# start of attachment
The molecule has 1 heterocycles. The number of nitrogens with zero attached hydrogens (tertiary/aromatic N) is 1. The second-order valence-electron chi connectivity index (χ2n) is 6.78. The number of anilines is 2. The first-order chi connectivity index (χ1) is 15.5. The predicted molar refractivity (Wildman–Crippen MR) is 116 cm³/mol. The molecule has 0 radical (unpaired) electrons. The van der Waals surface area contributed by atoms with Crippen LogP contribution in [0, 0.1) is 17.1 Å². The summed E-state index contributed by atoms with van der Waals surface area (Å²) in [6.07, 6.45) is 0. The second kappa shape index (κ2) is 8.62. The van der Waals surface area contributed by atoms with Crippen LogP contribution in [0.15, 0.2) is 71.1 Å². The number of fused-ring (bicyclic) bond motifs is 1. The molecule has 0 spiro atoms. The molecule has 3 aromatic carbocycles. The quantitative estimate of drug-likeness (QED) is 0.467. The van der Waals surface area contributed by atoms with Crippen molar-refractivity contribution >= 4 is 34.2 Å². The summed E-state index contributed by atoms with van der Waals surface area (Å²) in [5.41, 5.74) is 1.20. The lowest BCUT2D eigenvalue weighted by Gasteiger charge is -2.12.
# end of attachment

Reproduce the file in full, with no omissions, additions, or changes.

The molecule has 1 heterocycles. The number of nitrogens with zero attached hydrogens (tertiary/aromatic N) is 1. The second-order valence-electron chi connectivity index (χ2n) is 6.78. The number of anilines is 2. The first-order chi connectivity index (χ1) is 15.5. The predicted molar refractivity (Wildman–Crippen MR) is 116 cm³/mol. The molecule has 0 radical (unpaired) electrons. The van der Waals surface area contributed by atoms with Crippen LogP contribution in [0, 0.1) is 17.1 Å². The summed E-state index contributed by atoms with van der Waals surface area (Å²) in [6.07, 6.45) is 0. The second kappa shape index (κ2) is 8.62. The van der Waals surface area contributed by atoms with Crippen LogP contribution in [0.15, 0.2) is 71.1 Å². The number of fused-ring (bicyclic) bond motifs is 1. The molecule has 0 spiro atoms. The molecule has 3 aromatic carbocycles. The quantitative estimate of drug-likeness (QED) is 0.467. The van der Waals surface area contributed by atoms with Crippen molar-refractivity contribution >= 4 is 34.2 Å². The summed E-state index contributed by atoms with van der Waals surface area (Å²) in [5.41, 5.74) is 1.20. The lowest BCUT2D eigenvalue weighted by Gasteiger charge is -2.12.